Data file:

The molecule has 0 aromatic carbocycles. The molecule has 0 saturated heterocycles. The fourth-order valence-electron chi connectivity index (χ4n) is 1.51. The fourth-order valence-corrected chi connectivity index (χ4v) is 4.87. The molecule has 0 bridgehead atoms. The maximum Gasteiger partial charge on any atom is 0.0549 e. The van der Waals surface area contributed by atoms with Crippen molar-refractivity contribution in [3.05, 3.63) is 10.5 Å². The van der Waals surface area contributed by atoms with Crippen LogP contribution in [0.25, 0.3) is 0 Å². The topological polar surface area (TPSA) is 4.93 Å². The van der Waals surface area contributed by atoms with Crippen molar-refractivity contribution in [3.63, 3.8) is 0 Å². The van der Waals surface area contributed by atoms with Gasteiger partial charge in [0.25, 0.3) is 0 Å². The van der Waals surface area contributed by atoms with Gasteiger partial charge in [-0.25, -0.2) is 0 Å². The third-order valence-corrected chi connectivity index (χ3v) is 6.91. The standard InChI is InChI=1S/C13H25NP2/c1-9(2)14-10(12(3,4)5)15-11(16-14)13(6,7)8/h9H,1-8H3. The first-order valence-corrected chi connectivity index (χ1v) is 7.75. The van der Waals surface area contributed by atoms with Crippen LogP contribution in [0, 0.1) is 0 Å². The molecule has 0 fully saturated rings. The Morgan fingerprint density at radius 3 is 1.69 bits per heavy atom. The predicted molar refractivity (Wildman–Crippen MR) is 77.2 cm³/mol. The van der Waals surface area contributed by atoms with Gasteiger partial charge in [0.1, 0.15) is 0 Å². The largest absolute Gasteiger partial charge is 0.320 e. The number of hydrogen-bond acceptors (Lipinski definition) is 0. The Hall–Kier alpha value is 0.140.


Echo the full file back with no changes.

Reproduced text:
The molecule has 0 aromatic carbocycles. The molecule has 0 saturated heterocycles. The fourth-order valence-electron chi connectivity index (χ4n) is 1.51. The fourth-order valence-corrected chi connectivity index (χ4v) is 4.87. The molecule has 0 bridgehead atoms. The maximum Gasteiger partial charge on any atom is 0.0549 e. The van der Waals surface area contributed by atoms with Crippen molar-refractivity contribution in [3.05, 3.63) is 10.5 Å². The van der Waals surface area contributed by atoms with Crippen LogP contribution in [0.25, 0.3) is 0 Å². The topological polar surface area (TPSA) is 4.93 Å². The van der Waals surface area contributed by atoms with Crippen molar-refractivity contribution in [3.63, 3.8) is 0 Å². The van der Waals surface area contributed by atoms with Gasteiger partial charge in [0.25, 0.3) is 0 Å². The van der Waals surface area contributed by atoms with Gasteiger partial charge in [-0.25, -0.2) is 0 Å². The third-order valence-corrected chi connectivity index (χ3v) is 6.91. The standard InChI is InChI=1S/C13H25NP2/c1-9(2)14-10(12(3,4)5)15-11(16-14)13(6,7)8/h9H,1-8H3. The first-order valence-corrected chi connectivity index (χ1v) is 7.75. The van der Waals surface area contributed by atoms with Crippen LogP contribution in [0, 0.1) is 0 Å². The molecule has 0 fully saturated rings. The Morgan fingerprint density at radius 3 is 1.69 bits per heavy atom. The predicted molar refractivity (Wildman–Crippen MR) is 77.2 cm³/mol. The van der Waals surface area contributed by atoms with Gasteiger partial charge in [0.1, 0.15) is 0 Å². The largest absolute Gasteiger partial charge is 0.320 e. The number of hydrogen-bond acceptors (Lipinski definition) is 0. The Hall–Kier alpha value is 0.140.